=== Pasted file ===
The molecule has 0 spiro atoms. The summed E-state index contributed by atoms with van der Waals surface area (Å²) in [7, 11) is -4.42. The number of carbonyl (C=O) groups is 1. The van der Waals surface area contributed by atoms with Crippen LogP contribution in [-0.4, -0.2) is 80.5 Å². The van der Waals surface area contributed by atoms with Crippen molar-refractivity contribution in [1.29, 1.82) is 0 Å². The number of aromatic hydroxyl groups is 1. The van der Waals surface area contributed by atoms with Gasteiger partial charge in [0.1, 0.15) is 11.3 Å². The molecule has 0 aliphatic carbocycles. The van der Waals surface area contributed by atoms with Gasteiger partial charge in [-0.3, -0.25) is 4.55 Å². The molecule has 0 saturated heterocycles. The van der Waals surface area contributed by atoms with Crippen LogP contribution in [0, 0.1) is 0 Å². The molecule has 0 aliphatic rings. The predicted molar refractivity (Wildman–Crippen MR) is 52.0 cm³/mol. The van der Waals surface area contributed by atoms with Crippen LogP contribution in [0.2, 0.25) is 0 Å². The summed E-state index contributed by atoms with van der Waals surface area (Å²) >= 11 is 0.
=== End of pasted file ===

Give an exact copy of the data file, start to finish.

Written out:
The molecule has 0 spiro atoms. The summed E-state index contributed by atoms with van der Waals surface area (Å²) in [7, 11) is -4.42. The number of carbonyl (C=O) groups is 1. The van der Waals surface area contributed by atoms with Crippen LogP contribution in [-0.4, -0.2) is 80.5 Å². The van der Waals surface area contributed by atoms with Crippen molar-refractivity contribution in [1.29, 1.82) is 0 Å². The number of aromatic hydroxyl groups is 1. The van der Waals surface area contributed by atoms with Gasteiger partial charge in [0.1, 0.15) is 11.3 Å². The molecule has 0 aliphatic carbocycles. The van der Waals surface area contributed by atoms with Gasteiger partial charge in [-0.3, -0.25) is 4.55 Å². The molecule has 0 saturated heterocycles. The van der Waals surface area contributed by atoms with Crippen LogP contribution in [0, 0.1) is 0 Å². The molecule has 0 aliphatic rings. The predicted molar refractivity (Wildman–Crippen MR) is 52.0 cm³/mol. The van der Waals surface area contributed by atoms with Crippen LogP contribution in [0.2, 0.25) is 0 Å². The summed E-state index contributed by atoms with van der Waals surface area (Å²) >= 11 is 0.